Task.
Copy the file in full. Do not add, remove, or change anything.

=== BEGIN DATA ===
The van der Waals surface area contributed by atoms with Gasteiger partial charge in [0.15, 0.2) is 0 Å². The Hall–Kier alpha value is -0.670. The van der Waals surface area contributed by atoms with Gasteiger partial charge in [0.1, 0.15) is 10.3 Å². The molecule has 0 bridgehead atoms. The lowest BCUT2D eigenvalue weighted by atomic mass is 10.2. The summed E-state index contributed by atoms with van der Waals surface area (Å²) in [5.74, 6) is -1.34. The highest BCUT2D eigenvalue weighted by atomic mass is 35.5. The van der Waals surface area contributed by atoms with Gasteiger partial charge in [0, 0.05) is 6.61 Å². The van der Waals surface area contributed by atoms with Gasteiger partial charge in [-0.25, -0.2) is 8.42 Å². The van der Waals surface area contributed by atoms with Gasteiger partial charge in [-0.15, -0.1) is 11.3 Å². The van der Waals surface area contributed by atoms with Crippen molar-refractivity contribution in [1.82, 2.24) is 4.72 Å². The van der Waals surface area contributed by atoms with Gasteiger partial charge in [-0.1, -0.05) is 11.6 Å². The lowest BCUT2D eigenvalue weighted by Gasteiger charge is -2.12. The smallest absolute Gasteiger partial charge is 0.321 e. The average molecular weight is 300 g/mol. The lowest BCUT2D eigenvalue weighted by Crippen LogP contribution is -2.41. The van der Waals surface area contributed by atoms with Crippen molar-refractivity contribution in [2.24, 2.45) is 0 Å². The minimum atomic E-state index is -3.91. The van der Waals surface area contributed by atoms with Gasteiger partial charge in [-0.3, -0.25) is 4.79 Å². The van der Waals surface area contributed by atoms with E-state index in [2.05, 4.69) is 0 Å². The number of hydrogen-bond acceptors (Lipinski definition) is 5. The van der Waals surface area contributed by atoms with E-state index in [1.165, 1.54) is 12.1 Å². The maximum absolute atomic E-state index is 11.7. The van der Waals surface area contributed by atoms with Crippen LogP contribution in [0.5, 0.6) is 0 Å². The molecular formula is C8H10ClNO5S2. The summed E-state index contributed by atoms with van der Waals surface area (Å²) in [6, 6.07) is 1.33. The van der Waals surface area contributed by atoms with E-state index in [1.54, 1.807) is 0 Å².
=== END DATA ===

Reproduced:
The van der Waals surface area contributed by atoms with Gasteiger partial charge in [0.15, 0.2) is 0 Å². The Hall–Kier alpha value is -0.670. The van der Waals surface area contributed by atoms with Gasteiger partial charge in [0.1, 0.15) is 10.3 Å². The molecule has 0 bridgehead atoms. The lowest BCUT2D eigenvalue weighted by atomic mass is 10.2. The summed E-state index contributed by atoms with van der Waals surface area (Å²) in [5.74, 6) is -1.34. The highest BCUT2D eigenvalue weighted by atomic mass is 35.5. The van der Waals surface area contributed by atoms with Gasteiger partial charge in [0, 0.05) is 6.61 Å². The van der Waals surface area contributed by atoms with Gasteiger partial charge in [-0.25, -0.2) is 8.42 Å². The van der Waals surface area contributed by atoms with Gasteiger partial charge in [-0.15, -0.1) is 11.3 Å². The van der Waals surface area contributed by atoms with Crippen molar-refractivity contribution in [1.82, 2.24) is 4.72 Å². The van der Waals surface area contributed by atoms with Gasteiger partial charge in [-0.1, -0.05) is 11.6 Å². The lowest BCUT2D eigenvalue weighted by Gasteiger charge is -2.12. The smallest absolute Gasteiger partial charge is 0.321 e. The average molecular weight is 300 g/mol. The lowest BCUT2D eigenvalue weighted by Crippen LogP contribution is -2.41. The van der Waals surface area contributed by atoms with Crippen molar-refractivity contribution in [2.24, 2.45) is 0 Å². The minimum atomic E-state index is -3.91. The van der Waals surface area contributed by atoms with Gasteiger partial charge in [-0.3, -0.25) is 4.79 Å². The van der Waals surface area contributed by atoms with E-state index in [2.05, 4.69) is 0 Å². The number of hydrogen-bond acceptors (Lipinski definition) is 5. The van der Waals surface area contributed by atoms with E-state index in [1.165, 1.54) is 12.1 Å². The maximum absolute atomic E-state index is 11.7. The van der Waals surface area contributed by atoms with Crippen LogP contribution in [0.5, 0.6) is 0 Å². The molecular formula is C8H10ClNO5S2. The summed E-state index contributed by atoms with van der Waals surface area (Å²) in [6, 6.07) is 1.33. The van der Waals surface area contributed by atoms with E-state index in [1.54, 1.807) is 0 Å².